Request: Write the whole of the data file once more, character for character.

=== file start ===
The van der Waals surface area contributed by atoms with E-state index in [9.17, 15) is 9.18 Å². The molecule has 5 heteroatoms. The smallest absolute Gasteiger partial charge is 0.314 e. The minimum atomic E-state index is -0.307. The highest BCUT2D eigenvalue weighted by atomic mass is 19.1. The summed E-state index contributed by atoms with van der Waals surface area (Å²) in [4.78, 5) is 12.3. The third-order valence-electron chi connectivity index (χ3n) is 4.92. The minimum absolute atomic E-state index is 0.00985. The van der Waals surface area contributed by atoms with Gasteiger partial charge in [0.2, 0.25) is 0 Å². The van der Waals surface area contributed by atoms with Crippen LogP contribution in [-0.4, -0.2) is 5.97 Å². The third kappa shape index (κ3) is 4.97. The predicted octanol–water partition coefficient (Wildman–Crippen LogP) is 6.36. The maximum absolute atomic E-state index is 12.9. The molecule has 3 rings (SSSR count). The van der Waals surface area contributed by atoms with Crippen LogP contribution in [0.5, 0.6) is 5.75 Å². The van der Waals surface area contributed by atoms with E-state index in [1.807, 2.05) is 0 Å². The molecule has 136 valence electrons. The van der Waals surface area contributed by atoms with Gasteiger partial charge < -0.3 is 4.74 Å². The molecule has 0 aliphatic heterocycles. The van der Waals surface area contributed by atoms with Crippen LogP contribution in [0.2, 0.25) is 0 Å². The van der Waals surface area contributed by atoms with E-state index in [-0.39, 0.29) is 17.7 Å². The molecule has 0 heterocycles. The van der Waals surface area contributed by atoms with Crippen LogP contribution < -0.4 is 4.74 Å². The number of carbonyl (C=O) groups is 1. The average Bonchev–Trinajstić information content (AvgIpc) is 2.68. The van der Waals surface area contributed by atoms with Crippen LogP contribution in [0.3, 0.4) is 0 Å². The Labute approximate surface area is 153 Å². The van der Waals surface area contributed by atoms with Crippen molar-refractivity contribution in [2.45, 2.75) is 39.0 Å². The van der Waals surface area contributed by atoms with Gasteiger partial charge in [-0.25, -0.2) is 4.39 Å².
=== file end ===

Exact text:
The van der Waals surface area contributed by atoms with E-state index in [9.17, 15) is 9.18 Å². The molecule has 5 heteroatoms. The smallest absolute Gasteiger partial charge is 0.314 e. The minimum atomic E-state index is -0.307. The highest BCUT2D eigenvalue weighted by atomic mass is 19.1. The summed E-state index contributed by atoms with van der Waals surface area (Å²) in [4.78, 5) is 12.3. The third-order valence-electron chi connectivity index (χ3n) is 4.92. The minimum absolute atomic E-state index is 0.00985. The van der Waals surface area contributed by atoms with Gasteiger partial charge in [0.2, 0.25) is 0 Å². The van der Waals surface area contributed by atoms with Crippen LogP contribution in [-0.4, -0.2) is 5.97 Å². The third kappa shape index (κ3) is 4.97. The predicted octanol–water partition coefficient (Wildman–Crippen LogP) is 6.36. The maximum absolute atomic E-state index is 12.9. The molecule has 3 rings (SSSR count). The van der Waals surface area contributed by atoms with Crippen LogP contribution in [0.5, 0.6) is 5.75 Å². The van der Waals surface area contributed by atoms with E-state index in [1.807, 2.05) is 0 Å². The molecule has 136 valence electrons. The van der Waals surface area contributed by atoms with Gasteiger partial charge < -0.3 is 4.74 Å². The molecule has 0 aliphatic heterocycles. The van der Waals surface area contributed by atoms with Crippen LogP contribution in [0.2, 0.25) is 0 Å². The van der Waals surface area contributed by atoms with E-state index in [-0.39, 0.29) is 17.7 Å². The molecule has 0 heterocycles. The van der Waals surface area contributed by atoms with Crippen LogP contribution < -0.4 is 4.74 Å². The number of carbonyl (C=O) groups is 1. The average Bonchev–Trinajstić information content (AvgIpc) is 2.68. The van der Waals surface area contributed by atoms with Crippen LogP contribution in [0.3, 0.4) is 0 Å². The Labute approximate surface area is 153 Å². The van der Waals surface area contributed by atoms with Crippen molar-refractivity contribution in [2.45, 2.75) is 39.0 Å². The van der Waals surface area contributed by atoms with Gasteiger partial charge in [-0.25, -0.2) is 4.39 Å².